End of Life Cycle for Gettysburg Cyclorama

Among other accomplishments, Richard Longstreth has served as president of the Society of Architectural Historians and now directs George Washington University’s graduate program in historic preservation. In an ArchitectureWeek article, he discusses some abstract notions by referencing a real-world example, the Cyclorama at Gettysburg National Military Park It’s not clear whether this unique structure has already been demolished, but if not, it’s only a matter of time. What interests the author is the difference of opinion between people who don’t agree on the definitions of things like architecture and history. He says,

…the practice of preservation, like the crafting of history, is of necessity a selective act that is impossible to conduct in a purely neutral fashion. Rather, practice must be guided by reason, principle, knowledge, and fact. Much the same applies to cultural landscape, which is a construct no less than the idea of anti-restoration or of historical significance.

Consulting Wikipedia, we find that the term “cyclorama” seems to be used interchangeably to describe either the building itself, or the long, 360-degree painting of Pickett’s Charge that it was built to house. The building was designed by Austrian immigrant Richard Neutra who is recognized both as a history-sensitive modernist architect, and one who was extraordinarily attentive to the needs of his clients. He was on the cover of Time magazine in 1949, and designed the Cyclorama in 1959. It was finished in 1962, toward the end of his career. He died in 1970.

Here’s an interesting historical footnote: Even though he didn’t exist, Howard Roark, the hero of Ayn Rand’s novel The Fountainhead, is probably the architect with the highest name-recognition factor ever. Rand owned a Neutra house. Once, when Neutra brought some people over to see it, Rand focused her attention on his contractor, Fordyce Marsh. “You are the physical embodiment of Howard Roark!” she is said to have exclaimed. Neutra felt slighted, or so the story goes.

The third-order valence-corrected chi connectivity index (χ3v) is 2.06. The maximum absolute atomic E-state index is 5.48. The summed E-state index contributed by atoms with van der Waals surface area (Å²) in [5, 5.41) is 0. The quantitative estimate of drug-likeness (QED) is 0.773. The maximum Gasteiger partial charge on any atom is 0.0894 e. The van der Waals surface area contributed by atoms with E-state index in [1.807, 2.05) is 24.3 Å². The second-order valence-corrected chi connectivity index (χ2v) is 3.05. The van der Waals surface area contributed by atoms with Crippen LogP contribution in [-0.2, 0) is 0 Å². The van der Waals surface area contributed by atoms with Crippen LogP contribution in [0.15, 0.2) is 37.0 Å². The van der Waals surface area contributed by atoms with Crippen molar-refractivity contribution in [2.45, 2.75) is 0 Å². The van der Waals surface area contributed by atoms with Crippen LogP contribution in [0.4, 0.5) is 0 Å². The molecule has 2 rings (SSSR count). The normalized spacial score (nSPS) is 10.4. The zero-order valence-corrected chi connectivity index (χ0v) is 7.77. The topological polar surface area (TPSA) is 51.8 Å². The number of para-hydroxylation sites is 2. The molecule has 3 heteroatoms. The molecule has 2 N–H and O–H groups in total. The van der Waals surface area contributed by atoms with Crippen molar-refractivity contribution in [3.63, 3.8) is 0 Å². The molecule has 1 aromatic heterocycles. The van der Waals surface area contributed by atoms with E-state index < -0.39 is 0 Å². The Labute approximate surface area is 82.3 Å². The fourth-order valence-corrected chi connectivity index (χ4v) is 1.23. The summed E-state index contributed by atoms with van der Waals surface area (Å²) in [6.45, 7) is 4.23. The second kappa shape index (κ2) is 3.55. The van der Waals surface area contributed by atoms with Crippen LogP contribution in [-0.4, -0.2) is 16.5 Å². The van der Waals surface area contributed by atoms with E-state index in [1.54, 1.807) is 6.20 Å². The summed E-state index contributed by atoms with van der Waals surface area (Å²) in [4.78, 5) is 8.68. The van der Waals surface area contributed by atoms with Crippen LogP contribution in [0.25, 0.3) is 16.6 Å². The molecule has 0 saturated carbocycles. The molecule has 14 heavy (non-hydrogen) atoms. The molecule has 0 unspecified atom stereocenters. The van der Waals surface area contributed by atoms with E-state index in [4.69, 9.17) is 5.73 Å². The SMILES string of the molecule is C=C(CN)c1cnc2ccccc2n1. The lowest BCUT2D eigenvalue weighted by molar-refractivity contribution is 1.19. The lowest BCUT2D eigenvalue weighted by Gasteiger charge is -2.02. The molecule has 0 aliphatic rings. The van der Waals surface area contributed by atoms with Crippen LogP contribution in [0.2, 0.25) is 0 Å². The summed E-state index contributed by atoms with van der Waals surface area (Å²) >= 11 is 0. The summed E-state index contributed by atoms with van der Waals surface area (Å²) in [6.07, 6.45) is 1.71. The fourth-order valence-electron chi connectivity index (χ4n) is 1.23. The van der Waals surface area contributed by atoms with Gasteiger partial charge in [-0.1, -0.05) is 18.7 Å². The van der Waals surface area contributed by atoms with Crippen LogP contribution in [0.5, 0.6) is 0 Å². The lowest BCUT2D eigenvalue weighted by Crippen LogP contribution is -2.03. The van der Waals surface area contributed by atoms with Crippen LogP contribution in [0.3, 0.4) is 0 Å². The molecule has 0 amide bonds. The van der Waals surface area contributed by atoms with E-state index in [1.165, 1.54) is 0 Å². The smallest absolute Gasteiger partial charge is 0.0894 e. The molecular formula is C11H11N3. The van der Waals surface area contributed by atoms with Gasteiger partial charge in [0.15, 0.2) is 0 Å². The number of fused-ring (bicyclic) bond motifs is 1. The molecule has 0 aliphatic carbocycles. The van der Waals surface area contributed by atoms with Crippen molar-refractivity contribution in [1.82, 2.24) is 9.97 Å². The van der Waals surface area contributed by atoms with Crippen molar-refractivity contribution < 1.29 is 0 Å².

In relation to the Cyclorama, Neutra seems to be a forgotten man. On the National Park Service’s Gettysburg website only a single page mentions his name. The Cyclorama seems to be a forgotten artifact. On Flickr, a search through many pages of Gettysburg photos reveals no trace of it.

For a while, it looked as if the Cyclorama might survive. The effort to preserve it turned into a bureaucratic nightmare of which Longstreth relates only a fraction. In 1998, the National Register of Historic Places declared it of “exceptional historic and architectural significance,” and in 2005, the World Monuments Fund put it on their 100 Most Endangered Properties list. But it wasn’t enough. Those who wanted to keep the Cyclorama were ganged up on by two bureaucracies, the National Trust for Historic Preservation and the Advisory Council on Historic Preservation, which said, “There are other Neutra buildings; there is only one Gettysburg Battlefield…The Building must yield.”

Longstreth deplores the attitude of the park administrators, who feel that the building is an intrusion and a violation of sacred ground. In his view, the building is an integral part of the landscape, and actually, it’s the building that is not getting due respect. He defends the Cyclorama’s right to exist, and equates the literal-minded drive to restore the Gettysburg battlefield to its previous condition as a form of snobbery.

The things added since 1863 are equally legitimate parts of the place and the meaning it holds. And even if the battleground itself could be put back like it was, there’s still the whole surrounding environment of businesses and fast roads. In fact, local merchants were among those who opposed the relocation of the visitors’ center. And in fact the parking lots will stay, “partially restored” to their 1863 appearance, whatever that means.

Any opinions on the destruction of the Cyclorama?

SOURCE: “Preserving Cultural Landscapes” 06/04/08
photo courtesy of Joe Shlabotnik , used under this Creative Commons license

1 Response to “End of Life Cycle for Gettysburg Cyclorama”

  1. 1 JP Wentford
    June 17, 2008 at 3:44 am

    The Neutra Cyclorama building is a magnificent building and must be saved. Officials from the National Park Service bought into plans of local developers to build a new building after neglecting the building for years and then had the audacity to blame the architect (the master Neutra) for the building’s problems. The entire “the building must yield” statement is from the simpleminded. The NPS violated the law by not considering options to restore it. This is the result of simple corruption. I am ashamed of my country.

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